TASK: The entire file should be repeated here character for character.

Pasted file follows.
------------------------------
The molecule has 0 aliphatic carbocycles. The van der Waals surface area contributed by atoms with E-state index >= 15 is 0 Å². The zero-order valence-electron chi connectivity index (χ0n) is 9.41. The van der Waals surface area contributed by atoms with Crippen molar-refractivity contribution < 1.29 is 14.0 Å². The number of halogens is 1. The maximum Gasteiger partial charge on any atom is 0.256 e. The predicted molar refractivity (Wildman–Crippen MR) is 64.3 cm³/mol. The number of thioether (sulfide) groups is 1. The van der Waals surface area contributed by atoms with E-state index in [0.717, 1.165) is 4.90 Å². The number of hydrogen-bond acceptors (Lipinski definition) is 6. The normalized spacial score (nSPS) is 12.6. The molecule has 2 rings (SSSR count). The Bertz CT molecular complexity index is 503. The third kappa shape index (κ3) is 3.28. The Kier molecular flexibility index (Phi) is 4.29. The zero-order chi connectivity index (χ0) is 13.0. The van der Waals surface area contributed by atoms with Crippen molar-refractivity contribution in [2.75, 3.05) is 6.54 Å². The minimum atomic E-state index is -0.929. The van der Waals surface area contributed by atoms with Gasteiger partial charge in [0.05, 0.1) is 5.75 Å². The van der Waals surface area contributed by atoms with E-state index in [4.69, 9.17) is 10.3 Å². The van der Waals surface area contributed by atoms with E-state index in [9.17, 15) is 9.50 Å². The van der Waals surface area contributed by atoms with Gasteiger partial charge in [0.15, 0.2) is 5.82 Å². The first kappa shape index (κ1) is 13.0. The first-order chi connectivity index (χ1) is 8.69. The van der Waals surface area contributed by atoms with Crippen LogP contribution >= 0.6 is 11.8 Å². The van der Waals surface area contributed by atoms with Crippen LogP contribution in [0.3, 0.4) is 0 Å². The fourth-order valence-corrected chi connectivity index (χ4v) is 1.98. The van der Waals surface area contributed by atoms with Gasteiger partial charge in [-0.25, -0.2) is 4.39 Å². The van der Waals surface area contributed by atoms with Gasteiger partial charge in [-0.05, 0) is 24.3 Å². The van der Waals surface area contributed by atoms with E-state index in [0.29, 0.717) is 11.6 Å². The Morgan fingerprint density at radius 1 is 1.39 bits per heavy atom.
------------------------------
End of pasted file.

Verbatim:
The molecule has 0 aliphatic carbocycles. The van der Waals surface area contributed by atoms with E-state index >= 15 is 0 Å². The zero-order valence-electron chi connectivity index (χ0n) is 9.41. The van der Waals surface area contributed by atoms with Crippen molar-refractivity contribution < 1.29 is 14.0 Å². The number of halogens is 1. The maximum Gasteiger partial charge on any atom is 0.256 e. The predicted molar refractivity (Wildman–Crippen MR) is 64.3 cm³/mol. The number of thioether (sulfide) groups is 1. The van der Waals surface area contributed by atoms with E-state index in [0.717, 1.165) is 4.90 Å². The number of hydrogen-bond acceptors (Lipinski definition) is 6. The normalized spacial score (nSPS) is 12.6. The molecule has 2 rings (SSSR count). The Bertz CT molecular complexity index is 503. The third kappa shape index (κ3) is 3.28. The Kier molecular flexibility index (Phi) is 4.29. The zero-order chi connectivity index (χ0) is 13.0. The van der Waals surface area contributed by atoms with Crippen molar-refractivity contribution in [2.75, 3.05) is 6.54 Å². The minimum atomic E-state index is -0.929. The van der Waals surface area contributed by atoms with Gasteiger partial charge in [0.05, 0.1) is 5.75 Å². The van der Waals surface area contributed by atoms with E-state index in [4.69, 9.17) is 10.3 Å². The van der Waals surface area contributed by atoms with E-state index in [9.17, 15) is 9.50 Å². The van der Waals surface area contributed by atoms with Gasteiger partial charge in [0.15, 0.2) is 5.82 Å². The first kappa shape index (κ1) is 13.0. The first-order chi connectivity index (χ1) is 8.69. The van der Waals surface area contributed by atoms with Crippen LogP contribution >= 0.6 is 11.8 Å². The van der Waals surface area contributed by atoms with Crippen LogP contribution in [0.3, 0.4) is 0 Å². The fourth-order valence-corrected chi connectivity index (χ4v) is 1.98. The van der Waals surface area contributed by atoms with Gasteiger partial charge in [-0.25, -0.2) is 4.39 Å². The van der Waals surface area contributed by atoms with Gasteiger partial charge in [-0.05, 0) is 24.3 Å². The van der Waals surface area contributed by atoms with E-state index in [0.29, 0.717) is 11.6 Å². The Morgan fingerprint density at radius 1 is 1.39 bits per heavy atom.